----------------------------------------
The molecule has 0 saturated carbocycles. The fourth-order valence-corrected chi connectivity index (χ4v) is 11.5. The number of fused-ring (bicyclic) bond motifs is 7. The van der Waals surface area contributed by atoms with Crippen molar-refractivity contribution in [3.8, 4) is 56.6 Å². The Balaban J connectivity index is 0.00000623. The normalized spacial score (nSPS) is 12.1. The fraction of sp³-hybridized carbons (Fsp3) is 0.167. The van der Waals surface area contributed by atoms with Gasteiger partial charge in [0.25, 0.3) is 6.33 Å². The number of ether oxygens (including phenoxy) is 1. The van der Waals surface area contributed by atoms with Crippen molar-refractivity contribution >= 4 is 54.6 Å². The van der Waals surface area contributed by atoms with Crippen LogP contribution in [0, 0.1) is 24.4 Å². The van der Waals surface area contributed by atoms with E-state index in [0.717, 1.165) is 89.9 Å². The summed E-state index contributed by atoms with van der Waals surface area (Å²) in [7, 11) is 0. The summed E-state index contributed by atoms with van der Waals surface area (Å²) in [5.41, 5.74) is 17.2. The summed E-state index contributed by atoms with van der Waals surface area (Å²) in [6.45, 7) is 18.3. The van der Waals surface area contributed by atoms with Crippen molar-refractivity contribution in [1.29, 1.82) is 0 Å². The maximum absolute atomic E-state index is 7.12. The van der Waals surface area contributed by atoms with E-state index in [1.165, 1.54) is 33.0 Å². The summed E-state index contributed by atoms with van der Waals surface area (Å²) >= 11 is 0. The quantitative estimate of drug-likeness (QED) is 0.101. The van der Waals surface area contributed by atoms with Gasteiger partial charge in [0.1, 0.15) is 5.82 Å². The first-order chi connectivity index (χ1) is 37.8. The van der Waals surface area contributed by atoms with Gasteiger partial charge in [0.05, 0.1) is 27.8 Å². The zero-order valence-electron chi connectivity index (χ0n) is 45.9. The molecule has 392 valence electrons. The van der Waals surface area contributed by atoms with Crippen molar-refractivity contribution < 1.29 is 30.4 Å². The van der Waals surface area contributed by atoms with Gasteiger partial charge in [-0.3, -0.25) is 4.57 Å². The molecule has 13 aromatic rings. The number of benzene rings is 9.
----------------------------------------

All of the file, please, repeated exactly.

The molecule has 0 saturated carbocycles. The fourth-order valence-corrected chi connectivity index (χ4v) is 11.5. The number of fused-ring (bicyclic) bond motifs is 7. The van der Waals surface area contributed by atoms with Crippen molar-refractivity contribution in [3.8, 4) is 56.6 Å². The Balaban J connectivity index is 0.00000623. The normalized spacial score (nSPS) is 12.1. The fraction of sp³-hybridized carbons (Fsp3) is 0.167. The van der Waals surface area contributed by atoms with Gasteiger partial charge in [0.25, 0.3) is 6.33 Å². The number of ether oxygens (including phenoxy) is 1. The van der Waals surface area contributed by atoms with Crippen molar-refractivity contribution >= 4 is 54.6 Å². The van der Waals surface area contributed by atoms with Crippen LogP contribution in [0, 0.1) is 24.4 Å². The van der Waals surface area contributed by atoms with E-state index in [0.717, 1.165) is 89.9 Å². The summed E-state index contributed by atoms with van der Waals surface area (Å²) in [7, 11) is 0. The summed E-state index contributed by atoms with van der Waals surface area (Å²) in [5.41, 5.74) is 17.2. The summed E-state index contributed by atoms with van der Waals surface area (Å²) in [6.45, 7) is 18.3. The van der Waals surface area contributed by atoms with Crippen molar-refractivity contribution in [1.29, 1.82) is 0 Å². The maximum absolute atomic E-state index is 7.12. The van der Waals surface area contributed by atoms with E-state index in [1.165, 1.54) is 33.0 Å². The summed E-state index contributed by atoms with van der Waals surface area (Å²) >= 11 is 0. The quantitative estimate of drug-likeness (QED) is 0.101. The van der Waals surface area contributed by atoms with Gasteiger partial charge in [0.1, 0.15) is 5.82 Å². The first-order chi connectivity index (χ1) is 37.8. The van der Waals surface area contributed by atoms with Gasteiger partial charge in [0.05, 0.1) is 27.8 Å². The zero-order valence-electron chi connectivity index (χ0n) is 45.9. The molecule has 392 valence electrons. The van der Waals surface area contributed by atoms with Crippen molar-refractivity contribution < 1.29 is 30.4 Å². The van der Waals surface area contributed by atoms with Gasteiger partial charge in [-0.3, -0.25) is 4.57 Å². The molecule has 13 aromatic rings. The number of benzene rings is 9.